Ferrari 512S Speciale (Pininfarina) (1969)
Filippo Sapino is perhaps best known for the three decades he served as design director at Ghia. But by far his most striking project was the Ferrari 512S Berlinetta Speciale, undertaken during a short stint at Pininfarina in the late 1960s…
Launched at the 1969 Turin Motor Show, the Ferrari 512S Berlinetta Speciale concept shocked and confused in equal measure. The shock factor came from its being the first Ferrari to receive the ‘wedge’ treatment that became popular in the late 60s; the confusion stemmed from the ‘512S’ moniker, as there was no 5.0-litre V12 to be found beneath the louvres of that rear clamshell.
It wasn’t a 3.0-litre V12 either, despite the Speciale’s underpinnings being rescued from a 312P (chassis #0868) badly damaged in service at the 1000km of Monza. The engine was in fact a 6.0-litre V12 from a 612 Can-Am racer – although it was sadly an empty block, explaining why an earth-mover was required to ‘escort’ it to this rendezvous atop a mountain in Como, Italy. Regardless, Sapino had made the most of the floor-hugging physique of the chassis, adding some unorthodox surface treatments to visually transform static into supersonic.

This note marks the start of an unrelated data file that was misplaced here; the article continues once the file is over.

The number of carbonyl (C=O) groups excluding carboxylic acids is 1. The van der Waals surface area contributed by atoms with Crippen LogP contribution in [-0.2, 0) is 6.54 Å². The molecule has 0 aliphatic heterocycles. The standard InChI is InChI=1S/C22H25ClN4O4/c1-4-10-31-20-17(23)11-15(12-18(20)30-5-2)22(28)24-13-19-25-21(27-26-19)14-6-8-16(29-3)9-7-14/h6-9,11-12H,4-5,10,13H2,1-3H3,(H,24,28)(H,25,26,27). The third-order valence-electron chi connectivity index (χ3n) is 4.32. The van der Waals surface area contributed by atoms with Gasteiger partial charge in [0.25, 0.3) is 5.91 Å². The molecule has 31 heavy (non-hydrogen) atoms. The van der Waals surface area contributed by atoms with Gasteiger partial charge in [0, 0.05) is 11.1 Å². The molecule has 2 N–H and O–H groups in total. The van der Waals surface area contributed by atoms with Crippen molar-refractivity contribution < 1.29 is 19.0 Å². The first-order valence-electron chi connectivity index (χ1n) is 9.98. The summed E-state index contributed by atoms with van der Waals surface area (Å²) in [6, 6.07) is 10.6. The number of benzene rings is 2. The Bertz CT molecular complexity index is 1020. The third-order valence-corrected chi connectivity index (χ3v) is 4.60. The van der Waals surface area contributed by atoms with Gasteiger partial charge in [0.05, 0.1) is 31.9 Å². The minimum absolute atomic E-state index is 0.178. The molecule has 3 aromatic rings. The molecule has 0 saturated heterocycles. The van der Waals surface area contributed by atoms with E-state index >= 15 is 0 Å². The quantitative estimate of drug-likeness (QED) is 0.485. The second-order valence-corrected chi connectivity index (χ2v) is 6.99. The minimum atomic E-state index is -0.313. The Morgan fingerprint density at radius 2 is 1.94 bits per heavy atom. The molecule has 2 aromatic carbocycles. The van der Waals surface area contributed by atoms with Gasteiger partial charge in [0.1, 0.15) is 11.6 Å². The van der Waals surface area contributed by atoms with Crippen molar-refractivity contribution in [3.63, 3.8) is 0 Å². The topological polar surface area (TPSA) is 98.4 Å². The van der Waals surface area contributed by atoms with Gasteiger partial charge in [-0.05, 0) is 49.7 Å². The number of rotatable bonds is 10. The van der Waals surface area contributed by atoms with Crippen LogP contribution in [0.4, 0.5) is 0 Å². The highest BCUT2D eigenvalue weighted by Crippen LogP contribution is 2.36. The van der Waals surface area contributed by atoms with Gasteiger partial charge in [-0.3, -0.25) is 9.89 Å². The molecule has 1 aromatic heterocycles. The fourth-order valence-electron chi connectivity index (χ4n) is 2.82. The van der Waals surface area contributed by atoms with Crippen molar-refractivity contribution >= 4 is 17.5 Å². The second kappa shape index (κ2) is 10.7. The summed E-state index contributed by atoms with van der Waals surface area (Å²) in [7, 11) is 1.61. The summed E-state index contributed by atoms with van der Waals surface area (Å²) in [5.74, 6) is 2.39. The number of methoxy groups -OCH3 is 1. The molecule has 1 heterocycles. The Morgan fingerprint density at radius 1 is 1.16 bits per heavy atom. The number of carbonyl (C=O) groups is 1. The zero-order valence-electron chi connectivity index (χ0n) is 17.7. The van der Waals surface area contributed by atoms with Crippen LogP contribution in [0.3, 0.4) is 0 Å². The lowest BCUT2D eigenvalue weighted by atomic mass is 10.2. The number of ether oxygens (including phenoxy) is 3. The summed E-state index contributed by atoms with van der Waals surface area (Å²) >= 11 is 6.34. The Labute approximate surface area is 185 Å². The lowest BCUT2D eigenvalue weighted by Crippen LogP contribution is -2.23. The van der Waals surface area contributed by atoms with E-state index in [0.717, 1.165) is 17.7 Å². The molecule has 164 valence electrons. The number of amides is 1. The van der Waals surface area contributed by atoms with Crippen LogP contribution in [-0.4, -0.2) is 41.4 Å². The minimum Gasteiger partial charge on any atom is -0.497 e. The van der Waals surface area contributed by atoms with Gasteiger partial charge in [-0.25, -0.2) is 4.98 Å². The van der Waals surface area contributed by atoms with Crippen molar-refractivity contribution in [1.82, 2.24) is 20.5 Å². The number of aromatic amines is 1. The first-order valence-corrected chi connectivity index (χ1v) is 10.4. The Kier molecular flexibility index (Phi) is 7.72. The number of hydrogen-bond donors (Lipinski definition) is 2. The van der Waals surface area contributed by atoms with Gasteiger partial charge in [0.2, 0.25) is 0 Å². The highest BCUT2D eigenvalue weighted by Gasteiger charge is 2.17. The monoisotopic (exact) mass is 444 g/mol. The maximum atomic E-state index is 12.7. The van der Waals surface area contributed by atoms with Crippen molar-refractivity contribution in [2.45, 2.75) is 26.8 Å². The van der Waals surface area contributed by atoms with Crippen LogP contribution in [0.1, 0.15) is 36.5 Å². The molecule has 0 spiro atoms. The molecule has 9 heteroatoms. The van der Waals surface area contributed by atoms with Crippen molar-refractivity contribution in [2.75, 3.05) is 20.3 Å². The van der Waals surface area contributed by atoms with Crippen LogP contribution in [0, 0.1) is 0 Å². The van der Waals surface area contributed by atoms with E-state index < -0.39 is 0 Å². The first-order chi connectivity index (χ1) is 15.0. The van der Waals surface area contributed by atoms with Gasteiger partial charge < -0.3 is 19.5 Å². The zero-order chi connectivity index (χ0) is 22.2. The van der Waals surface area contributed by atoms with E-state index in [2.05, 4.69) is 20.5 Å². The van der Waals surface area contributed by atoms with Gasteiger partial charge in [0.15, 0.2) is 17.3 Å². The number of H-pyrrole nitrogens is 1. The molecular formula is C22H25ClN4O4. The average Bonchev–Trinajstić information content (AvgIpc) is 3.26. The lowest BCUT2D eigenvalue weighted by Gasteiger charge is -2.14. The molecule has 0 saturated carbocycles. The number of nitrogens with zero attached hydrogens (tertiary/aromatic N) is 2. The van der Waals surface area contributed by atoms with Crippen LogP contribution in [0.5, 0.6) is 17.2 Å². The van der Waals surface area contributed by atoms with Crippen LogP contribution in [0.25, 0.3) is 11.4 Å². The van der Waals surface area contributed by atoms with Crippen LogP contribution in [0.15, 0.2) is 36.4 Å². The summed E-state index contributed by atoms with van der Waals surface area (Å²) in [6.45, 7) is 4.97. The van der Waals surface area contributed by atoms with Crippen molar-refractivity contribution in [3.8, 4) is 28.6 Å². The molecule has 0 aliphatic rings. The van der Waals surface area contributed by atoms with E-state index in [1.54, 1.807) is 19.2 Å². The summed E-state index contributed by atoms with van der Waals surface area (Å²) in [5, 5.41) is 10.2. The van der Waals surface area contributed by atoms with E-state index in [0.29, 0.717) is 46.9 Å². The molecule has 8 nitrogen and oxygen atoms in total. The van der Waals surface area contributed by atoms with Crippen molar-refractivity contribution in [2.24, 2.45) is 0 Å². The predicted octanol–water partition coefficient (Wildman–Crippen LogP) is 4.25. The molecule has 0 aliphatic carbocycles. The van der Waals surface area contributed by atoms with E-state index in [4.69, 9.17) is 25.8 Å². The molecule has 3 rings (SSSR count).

War of the wedges
Flourishes such as the flip-up canopy completed the Speciale’s theatre, but it was to be another 512S concept that would come to define the wedge-tastic era: Paulo Martin’s Ferrari Modulo of 1970. The Berlinetta Speciale was perhaps more significant for breaking the curvaceous mould of prior road-going Ferraris, while also setting an angluar design precedent for the 365 GTC/4 (also a Sapino design) and the later Berlinetta Boxers.